Washington State

House of Representatives

Office of Program Research



Public Safety Committee

HB 2025

This analysis was prepared by non-partisan legislative staff for the use of legislative members in their deliberations. This analysis is not a part of the legislation nor does it constitute a statement of legislative intent.

Brief Description: Requiring the development and implementation of a comprehensive plan to improve offender programs.

Sponsors: Representatives Goodman, Klippert, Pettigrew, Hayes, Griffey, Chapman and Jinkins.

Brief Summary of Bill

  • Requires the Department of Corrections (DOC) to develop and implement a comprehensive plan for offender programs that prioritizes state funding according to specified criteria.

  • Requires the DOC to discontinue ineffective programs and practices, and repurpose underspent funds according to the priorities in the plan.

Hearing Date: 2/14/17

Staff: Kelly Leonard (786-7147).


Review of the Department of Corrections Programs. The Department of Corrections (DOC) provides many agency and volunteer operated programs to inmates in order to constructively occupy inmate time and reduce recidivism. In the 2013-15 State Operating Budget, the Legislature directed the Department of Corrections (DOC) to consult with the Washington State Institute for Public Policy (WSIPP) to categorize all existing offender programs as either evidence-based or research-based. The DOC was required to hire a consultant to develop a comprehensive implementation plan for phasing out ineffective programs and phasing in those demonstrated to be effective. The Legislature also directed DOC to implement programs consistent with the risk‐needs‐responsivity model.

The DOC contracted with Washington State University (WSU) to provide the consultation services, assist with the categorization, and provide recommendations. The WSU conducted a multi‐phase program review, with priority for the legislatively funded programs offered by DOC. In addition, WSU developed the Evidenced-Based Indicator Scorecard (EBIS) to determine if the DOC program components and implementation match those components in literature reviews, consistent with evidence-based practices.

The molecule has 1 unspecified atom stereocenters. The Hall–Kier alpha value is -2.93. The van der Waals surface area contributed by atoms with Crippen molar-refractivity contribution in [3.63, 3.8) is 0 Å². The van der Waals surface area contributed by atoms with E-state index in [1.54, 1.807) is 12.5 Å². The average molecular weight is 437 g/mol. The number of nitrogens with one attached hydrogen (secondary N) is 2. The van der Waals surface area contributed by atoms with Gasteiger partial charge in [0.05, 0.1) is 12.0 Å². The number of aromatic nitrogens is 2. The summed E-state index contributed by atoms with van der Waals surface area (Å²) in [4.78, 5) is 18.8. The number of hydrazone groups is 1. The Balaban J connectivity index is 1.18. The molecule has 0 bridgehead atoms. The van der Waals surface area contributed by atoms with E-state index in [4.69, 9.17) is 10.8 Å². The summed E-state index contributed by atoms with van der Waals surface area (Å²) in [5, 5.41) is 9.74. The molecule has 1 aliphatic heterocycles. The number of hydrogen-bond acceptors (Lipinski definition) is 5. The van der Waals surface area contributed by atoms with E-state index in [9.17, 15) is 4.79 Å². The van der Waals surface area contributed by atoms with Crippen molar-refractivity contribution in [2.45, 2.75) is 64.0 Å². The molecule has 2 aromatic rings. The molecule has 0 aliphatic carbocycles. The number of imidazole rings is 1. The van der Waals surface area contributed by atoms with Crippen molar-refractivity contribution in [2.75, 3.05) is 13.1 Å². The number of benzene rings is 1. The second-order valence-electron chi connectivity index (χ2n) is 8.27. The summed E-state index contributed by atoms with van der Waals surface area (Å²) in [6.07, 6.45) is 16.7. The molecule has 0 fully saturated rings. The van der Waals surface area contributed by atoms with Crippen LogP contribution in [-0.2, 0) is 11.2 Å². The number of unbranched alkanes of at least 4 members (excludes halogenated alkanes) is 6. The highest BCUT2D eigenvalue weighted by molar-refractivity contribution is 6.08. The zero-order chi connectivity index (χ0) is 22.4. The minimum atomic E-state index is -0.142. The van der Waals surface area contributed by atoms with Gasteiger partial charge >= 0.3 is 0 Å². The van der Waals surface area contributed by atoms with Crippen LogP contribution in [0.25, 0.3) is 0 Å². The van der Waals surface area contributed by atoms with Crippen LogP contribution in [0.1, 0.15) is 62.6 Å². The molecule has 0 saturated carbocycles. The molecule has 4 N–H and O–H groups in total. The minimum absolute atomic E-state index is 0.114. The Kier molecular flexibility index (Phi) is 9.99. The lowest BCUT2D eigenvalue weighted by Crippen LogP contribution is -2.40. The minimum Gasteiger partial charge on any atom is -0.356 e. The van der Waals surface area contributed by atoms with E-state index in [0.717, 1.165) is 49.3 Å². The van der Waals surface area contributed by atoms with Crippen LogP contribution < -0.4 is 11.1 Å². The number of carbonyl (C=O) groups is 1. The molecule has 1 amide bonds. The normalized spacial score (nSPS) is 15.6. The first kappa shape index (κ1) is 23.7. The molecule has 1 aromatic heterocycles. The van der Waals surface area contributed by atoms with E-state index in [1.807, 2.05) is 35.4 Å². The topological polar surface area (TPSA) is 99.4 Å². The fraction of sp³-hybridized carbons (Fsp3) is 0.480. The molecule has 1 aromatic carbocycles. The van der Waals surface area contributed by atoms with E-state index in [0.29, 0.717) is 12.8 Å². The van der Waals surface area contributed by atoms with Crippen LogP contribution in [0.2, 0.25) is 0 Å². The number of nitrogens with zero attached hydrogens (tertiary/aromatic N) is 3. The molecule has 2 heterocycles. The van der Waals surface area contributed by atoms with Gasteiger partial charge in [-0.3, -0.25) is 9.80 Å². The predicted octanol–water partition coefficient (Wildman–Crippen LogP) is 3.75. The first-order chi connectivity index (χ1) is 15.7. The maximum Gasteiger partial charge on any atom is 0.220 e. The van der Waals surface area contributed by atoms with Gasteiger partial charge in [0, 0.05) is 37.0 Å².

The categorization process revealed that all programs funded by the legislature are either evidence-based programs or research-based as of 2015.

Evidence-Based and Research-Based. In the context of adult corrections, the WSIPP published the following definitions in 2013:

Summary of Bill:

The DOC must develop and implement a comprehensive plan for offender programs. Offender programs include all programs in correctional facilities and community settings using state funds. It also includes contracted offender programs provided by third-party entities and paid for with state funds.

The plan must prioritize funding for and implementation of programs that:

The DOC must discontinue ineffective programs and practices, and repurpose underspent funds according to the priorities in the plan. The DOC may not cancel or discontinue a successful program that reduces recidivism in favor of implementing a new program without empirical data showing the same or better outcomes, unless otherwise required by law.

The DOC may allocate up to five percent of appropriations provided for offender programs for the piloting and researching of programs deemed research-based or a promising practice.

The DOC must submit a report by December 1 of each year to the Washington Statewide Reentry Council, the Governor, and the appropriate committees of the Legislature regarding the DOC's compliance with the bill. The report must:

Appropriation: None.

Fiscal Note: Requested on February 10, 2017.

Effective Date: The bill takes effect 90 days after adjournment of the session in which the bill is passed.